Potentially significant policy changes are on the horizon regarding federal rules that determine how and whether workers are entitled to overtime pay. Businesses hoping to avoid overtime obligations for hourly workers must jump through three hoops in most cases. One of those hoops is to pay at least the minimum salary set by the U.S. Department of Labor.
Last year, the Labor Department under the Obama administration more than doubled the minimum salary threshold that is exempt from overtime, raising it from $23,600 to $47,476. But the salary increase proposal was stiff-armed by a Texas federal judge’s injunction before the change could take effect. While not endorsing the Obama-era regulations, newly appointed Labor Secretary Alexander Acosta mused in recent congressional testimony that the current salary threshold is too low and should be raised to somewhere around $33,000.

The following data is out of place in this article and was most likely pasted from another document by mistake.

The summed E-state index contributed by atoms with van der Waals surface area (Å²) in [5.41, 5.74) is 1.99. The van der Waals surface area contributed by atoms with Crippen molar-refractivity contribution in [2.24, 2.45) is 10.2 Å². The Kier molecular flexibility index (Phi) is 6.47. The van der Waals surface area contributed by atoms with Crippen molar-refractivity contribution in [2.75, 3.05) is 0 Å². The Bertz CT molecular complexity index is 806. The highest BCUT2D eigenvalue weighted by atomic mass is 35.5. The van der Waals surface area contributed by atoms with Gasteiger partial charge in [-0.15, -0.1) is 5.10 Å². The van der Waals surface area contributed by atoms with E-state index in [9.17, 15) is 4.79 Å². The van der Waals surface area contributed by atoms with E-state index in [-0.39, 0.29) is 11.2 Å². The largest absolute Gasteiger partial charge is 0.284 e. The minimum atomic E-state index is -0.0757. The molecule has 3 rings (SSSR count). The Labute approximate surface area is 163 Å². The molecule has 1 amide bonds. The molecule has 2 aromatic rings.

The DOL is now seeking comment on how the overtime exemptions should be determined, as well as issues including whether salary levels should be allowed flexibility based on various factors, such as size of employer or region of employment, says employment attorney Audrey Mross of Dallas-based Munck Wilson Mandala.
There’s a lot on the line for employers who could be affected by these changes, she said. More than anything, employers are seeking consistency in order to plan for the future. This information-gathering phase provides parties a chance to be heard. If the salary threshold for exemption does increase, employers will be making hard decisions about whether to raise affected worker pay to maintain overtime exemptions or closely monitor worker hours, or otherwise be prepared to start paying overtime.
To speak with Audrey Mross about the Fair Labor Standards Act regulations, contact Robert Tharp at 214-559-4630 or Robert@androvett.com.